From the tree came a vast, luminous green imprint of itself - a ghostly silhouette that hovered above the small crowd and let out a deafening shriek.
'It's the entity leaving,' cried the Doctor over the din. 'Keep going, Rob!'
Robert let the axe fall again and again into the trunk's open wound.
The terrifying shape was twisting into a swirling vortex, which sent a vicious wind whipping about the house. It was so strong the residents could hardly keep their footing.
Miss Sillington gripped onto the Major. 'I feel strange,' she said.
'Here, let me have a go,' said Mr Plympton, and he waded forward and grabbed the axe from Robert.
He was followed by the Major, who took his turn enthusiastically chopping, the strange green energy whipping about him all the while.
Blow after blow rained down and the tree creaked and splintered.
It was then that the whirlwind began to lose its strength, and with a final piercing howl it was sucked in upon itself, until just a single ball of light hovered over the Doctor, and then disappeared.
The Doctor collapsed.
The Major passed the axe to Mrs Mann. 'All yours, dear lady. Finish him off!'
Laughing, the landlady delivered the final chop, and with a deafening crack, the tree fell, crashing down across the garden and two more besides.
Then there was silence.
Eventually, the residents began chattering amongst themselves, in a way they hadn't done the whole time the Doctor had been with them. It was as if a light had been turned on and they saw one another - and themselves - for the first time.
The Doctor staggered to his feet and rubbed his head.
'The thing in the tree - is it dead?' asked Miss Sillington.
'I don't think it can be killed. It's just fled to another host. As I said, it inhabits the oldest life form around. And right here, right now... that's me.'
Miss Sillington looked at the Doctor, clearly confused.
'I'm 904, you know,' he said.
Later that night, the guests of No.1 Gallows Gate Road were once again gathered around the dining table. A crackling fire blazed in the hearth.
'Let us raise a glass to the Doctor,' said Mrs Mann.
Everyone lifted their glasses. 'To the Doctor,' they said with one voice.
'I'm not sure if I can accept everything you told us, Doctor,' said Major Woolly. 'But I must say I haven't felt this much get-up-and-go in years.'
'I'll second that,' said Miss Sillington. She wore her hat, now decorated with leaves from the fallen oak tree.
'I can't believe all this stuff about aliens either,' said Mrs Mann, 'and goodness knows how I'll explain that mess outside to the neighbours, but I finally feel able to make some changes around here.'
'And I'm signing up on Monday,' said the Major. 'Even a duffer like me might be of some use. If only to the Home Guard.'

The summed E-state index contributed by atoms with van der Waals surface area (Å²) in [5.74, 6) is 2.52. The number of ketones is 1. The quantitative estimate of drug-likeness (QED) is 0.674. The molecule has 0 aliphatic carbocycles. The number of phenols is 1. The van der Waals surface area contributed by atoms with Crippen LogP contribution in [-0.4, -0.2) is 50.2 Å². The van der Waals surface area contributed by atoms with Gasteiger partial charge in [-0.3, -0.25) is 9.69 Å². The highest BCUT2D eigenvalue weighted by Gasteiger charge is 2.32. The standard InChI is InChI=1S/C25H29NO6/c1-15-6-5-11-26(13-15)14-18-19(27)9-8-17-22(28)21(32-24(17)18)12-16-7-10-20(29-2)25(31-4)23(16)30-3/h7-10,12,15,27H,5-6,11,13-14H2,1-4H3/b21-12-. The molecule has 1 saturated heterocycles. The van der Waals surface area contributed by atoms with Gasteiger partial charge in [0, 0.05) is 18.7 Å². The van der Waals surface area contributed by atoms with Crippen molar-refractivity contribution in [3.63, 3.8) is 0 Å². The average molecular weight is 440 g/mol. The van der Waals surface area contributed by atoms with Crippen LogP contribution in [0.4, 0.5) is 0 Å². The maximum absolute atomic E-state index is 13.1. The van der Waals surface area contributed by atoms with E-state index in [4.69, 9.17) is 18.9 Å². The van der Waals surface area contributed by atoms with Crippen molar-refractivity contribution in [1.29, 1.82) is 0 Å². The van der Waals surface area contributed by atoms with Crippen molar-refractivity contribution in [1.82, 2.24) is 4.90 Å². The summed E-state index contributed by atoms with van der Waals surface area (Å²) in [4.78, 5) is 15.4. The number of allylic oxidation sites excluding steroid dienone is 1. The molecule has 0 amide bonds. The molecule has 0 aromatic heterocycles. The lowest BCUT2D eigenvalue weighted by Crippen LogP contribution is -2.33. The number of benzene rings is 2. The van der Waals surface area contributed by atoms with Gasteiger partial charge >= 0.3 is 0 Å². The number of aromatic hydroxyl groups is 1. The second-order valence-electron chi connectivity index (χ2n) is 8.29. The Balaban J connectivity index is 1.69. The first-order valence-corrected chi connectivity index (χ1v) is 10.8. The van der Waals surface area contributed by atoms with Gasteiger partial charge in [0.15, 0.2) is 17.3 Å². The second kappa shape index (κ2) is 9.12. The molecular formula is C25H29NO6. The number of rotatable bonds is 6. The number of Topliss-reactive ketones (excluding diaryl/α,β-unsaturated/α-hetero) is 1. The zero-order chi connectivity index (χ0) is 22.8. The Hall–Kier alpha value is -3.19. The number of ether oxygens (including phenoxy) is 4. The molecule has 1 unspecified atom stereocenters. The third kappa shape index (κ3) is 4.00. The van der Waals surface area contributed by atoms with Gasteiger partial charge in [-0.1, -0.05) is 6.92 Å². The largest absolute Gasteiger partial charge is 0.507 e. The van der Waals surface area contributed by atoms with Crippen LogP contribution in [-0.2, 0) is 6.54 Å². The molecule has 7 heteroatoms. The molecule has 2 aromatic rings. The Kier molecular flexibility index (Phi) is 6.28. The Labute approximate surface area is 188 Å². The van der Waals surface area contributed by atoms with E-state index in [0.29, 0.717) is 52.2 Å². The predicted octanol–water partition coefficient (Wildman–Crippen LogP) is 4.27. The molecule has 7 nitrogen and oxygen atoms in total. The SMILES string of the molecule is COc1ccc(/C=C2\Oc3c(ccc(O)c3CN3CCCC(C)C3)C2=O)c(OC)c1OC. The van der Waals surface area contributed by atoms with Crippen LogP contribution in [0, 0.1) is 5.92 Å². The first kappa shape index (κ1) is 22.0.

'Good for you,' said the Doctor.
'I'm already making notes for my novel,' said Clive, tapping a notebook in his jacket pocket.
'And I'm going to get back to my painting,' said Miss Sillington. 'I fancy doing a portrait. Maybe someone famous even. I could do one of you, Doctor.'
The Doctor smiled warmly, but remained silent.
'You are staying on, aren't you?' asked the elderly woman nervously.
At that moment, Mrs Baxter burst in carrying a huge bowl of stew. 'And don't ask what I had to do to get this little lot,' she said, placing the dish proudly on the table.
'It looks lovely, Bertha,' said Mrs Mann.
'Now, it's not that I don't like it here,' said the cook. 'but come January I've fixed to move down to my sister's in Bridport.'
'You're leaving us?' asked Miss Gibbs.
'Now don't try talking me out of it because when I make up my mind...' She trailed off as if waiting for someone to protest. But no one did. 'I'll fetch the bread and butter then,' said Mrs Baxter, sighing and shuffling out.
And whilst most of the guests were busy helping themselves to portions of stew, the Doctor noticed Clive Plympton give Miss Gibbs a coy smile. Her face lit up with happiness.
The Doctor chuckled quietly to himself and glanced around the table. Robert was shovelling forkfuls of food into his mouth.
'I definitely know now what I want to be when I'm older,' he said.
The Doctor couldn't help but smile proudly. 'It's not all fun being a time traveller,' he said. 'But I'm very flattered, Robby-boy.'
Robert frowned. 'I don't want to be like you, silly!' He flicked a glance towards the garden. 'I want to be a lumberjack.'
The Doctor closed the front door of No.1 Gallows Gate Road behind him, having slipped away when nobody was looking.
Across the street stood the TARDIS.
As he unlocked the door and went in, the Doctor wondered, and not for the first time, if his ship had somehow sensed the alien parasite. One thing he knew for sure though was that he couldn't keep it locked up in his mind forever. The TARDIS's telepathic circuits would help flush it out into the Time Vortex. That was one place where it couldn't do any more harm.
In the moonlit street, a battered blue box let out a wheezing and groaning sound, and then slowly vanished into the night.
Thanks for reading! Happy Holidays!
From the tree came a vast, luminous green imprint of itself...
In the moonlit street, a battered blue box let out a wheezing and groaning sound, and then slowly vanished into the night.